Monday, 31 December 2007
Introspection in the park
I said to Susan yesterday that it was getting to the point with The Guardian where it wasn't worth buying it for last two weeks of the year because it was nothing more than a collection of lists and quizzes about the past year and even the year ahead. The amount of news is minimal. The last-half of December has become a kind of black hole everyone climbs into — or out of if you are a student with digs in Lenton. On the 15th the local population fell from about 7,000 to under 2,000 and almost everyone I saw in Lenton was someone I could nod a 'hello' to or recognise as a local resident.
I am one of those people who gives animals and places human like qualities and Lenton Recreation Ground is no exception. For the last couple of weeks I believe the park has been in a state of introspection, probably thinking about its real purpose in life and why has it been abandoned by visitors at a time when it is as interesting and captivating as ever albeit in different ways to spring and summer. Writing this and I suddenly think of older women. The older women I know are, without exception, as lovely and attractive as friends and companions as they ever were. I feel comfortable and happy with them. I hope they feel the same about me. Now, where was I? Yes, the park and introspection. In the absence of people and colour the park does look bleak and forlorn, but look beyond the obvious and you can see wide open spaces as large as any you will find anywhere, even the sky looks bigger. As lovely as leaves and flowers are, they enclose open space and crowd out the sky. Maybe this wouldn't happen if the playing field in the park for four times as big? But like life itself, I can only reflect on what I know or imagine.
I had intended today's blog to be a look back at my blog during 2007. This my 88th posting since I started in February this year. It is the longest I have ever done anything like this, as I have never kept a diary. I have written on a regular basis since I was a teenager for various socialist, trade union and community periodicals and newsletters. I even did a weekly radio spot for eighteen months, but working with Susan on Local History Magazine since 1984 is the nearest I have come to continuous writing. I wouldn't do it if I didn't enjoy it and I like to think that this blog will be with me now, in some form or another, for a long time to come. What makes this blog different is that it reflects my age and a growing sense of introspection within myself. It is in no way consuming, but I am aware of it and the park at this time of the year heightens my awareness of it.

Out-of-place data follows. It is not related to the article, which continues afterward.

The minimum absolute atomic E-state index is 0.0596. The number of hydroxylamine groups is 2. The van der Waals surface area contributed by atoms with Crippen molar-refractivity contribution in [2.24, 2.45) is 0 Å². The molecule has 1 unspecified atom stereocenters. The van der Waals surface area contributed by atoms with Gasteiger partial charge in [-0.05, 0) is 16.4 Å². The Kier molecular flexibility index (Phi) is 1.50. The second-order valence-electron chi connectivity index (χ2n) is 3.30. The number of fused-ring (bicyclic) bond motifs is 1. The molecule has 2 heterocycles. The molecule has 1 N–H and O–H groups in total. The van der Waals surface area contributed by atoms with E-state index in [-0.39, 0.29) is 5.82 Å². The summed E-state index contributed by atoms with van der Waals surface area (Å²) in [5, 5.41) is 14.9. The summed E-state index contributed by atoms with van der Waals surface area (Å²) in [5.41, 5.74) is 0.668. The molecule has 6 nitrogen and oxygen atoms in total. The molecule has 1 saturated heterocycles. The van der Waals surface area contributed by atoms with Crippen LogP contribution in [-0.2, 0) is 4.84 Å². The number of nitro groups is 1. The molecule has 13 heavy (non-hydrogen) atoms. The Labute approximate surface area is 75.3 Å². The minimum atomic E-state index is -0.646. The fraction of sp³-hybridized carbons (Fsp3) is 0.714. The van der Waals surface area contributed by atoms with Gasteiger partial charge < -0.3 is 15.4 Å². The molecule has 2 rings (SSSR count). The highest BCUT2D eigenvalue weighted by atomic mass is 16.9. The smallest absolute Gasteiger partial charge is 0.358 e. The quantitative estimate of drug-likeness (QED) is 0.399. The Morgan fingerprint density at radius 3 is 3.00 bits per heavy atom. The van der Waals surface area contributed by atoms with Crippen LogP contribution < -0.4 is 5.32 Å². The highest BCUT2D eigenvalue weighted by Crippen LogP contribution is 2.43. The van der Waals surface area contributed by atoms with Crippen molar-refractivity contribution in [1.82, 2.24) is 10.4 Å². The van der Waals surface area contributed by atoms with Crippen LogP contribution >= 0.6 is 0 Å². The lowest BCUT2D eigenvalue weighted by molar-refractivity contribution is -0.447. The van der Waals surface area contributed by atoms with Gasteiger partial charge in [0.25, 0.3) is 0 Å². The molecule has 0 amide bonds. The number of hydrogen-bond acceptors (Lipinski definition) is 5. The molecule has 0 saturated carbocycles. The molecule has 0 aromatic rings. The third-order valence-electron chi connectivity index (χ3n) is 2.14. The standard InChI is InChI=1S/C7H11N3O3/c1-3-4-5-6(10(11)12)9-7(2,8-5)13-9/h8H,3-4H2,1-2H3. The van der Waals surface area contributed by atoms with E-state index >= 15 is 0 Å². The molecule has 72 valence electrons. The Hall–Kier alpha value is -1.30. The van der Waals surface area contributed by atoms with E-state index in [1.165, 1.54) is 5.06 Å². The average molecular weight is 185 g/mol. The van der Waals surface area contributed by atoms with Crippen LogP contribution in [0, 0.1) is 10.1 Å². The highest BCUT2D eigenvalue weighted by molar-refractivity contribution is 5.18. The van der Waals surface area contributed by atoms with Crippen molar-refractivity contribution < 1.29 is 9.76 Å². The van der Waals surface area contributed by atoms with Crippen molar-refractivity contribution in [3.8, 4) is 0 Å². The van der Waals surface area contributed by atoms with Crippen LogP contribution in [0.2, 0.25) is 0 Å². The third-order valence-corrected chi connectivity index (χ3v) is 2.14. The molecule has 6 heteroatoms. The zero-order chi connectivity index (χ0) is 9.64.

During 2007 the park has had its moments: the county bowling matches, the Park Life and Community Festivals events, an Easter church procession and five 'Tea in the Park' afternoons to name a few. I should also mention the park's third consecutive Green Flag Award — something we can all take pride in. Most of all, it has gone about its business of being a local park without fuss or notice, as thousands of people have come in and out of the park on a regular basis or as one-off visitors from afar who found the park by chance and I have spoken to a few such people myself during the course of the year. All have found Lenton Recreation Ground to be a delight. One cannot think about the park without thinking about Dave, the groundsman. He embodies the soul and spirit of our little park and in my view every park in the land should have a Dave.
It wasn't all 'highs'. There were a few low moments too. A few weeks when studded boots made a comeback and were in danger of turning the grass into a sea of mud. Thankfully the problem has lessened but the situation still needs to be watched. Then a couple of weeks ago the park house and and pavilion were broken into and vandalised for the first time in years, almost certainly by youngsters. But in the order of things these were hiccups, not disasters.
Introspection if carried to extremes can become morbid, but as a means of self-reflection it can be a good thing and that it is how I feel about it. Life, like the park, doesn't stand still. People come and go, events happens, but the good times remain and strengthen one's belief in the future despite all its uncertainties as you get older. The park, like Susan and my friends, has been an important part of my life for such a long time that you can be guilty of taking them for granted. As I get older I want them to know how important they are to me and I know Susan feels the same. To all who have got this far I say Happy New Year and may all your dreams come true.
As my final act of introspection, I have chosen three photographs from the countless photographs I have taken in the park during 2007 and taken as long choosing them as it has taken me to write this sentence!
Gordon Brown should use the new year to reconnect Labour to the older voters who will decide the next election, the former cabinet minister Stephen Byers urged last night.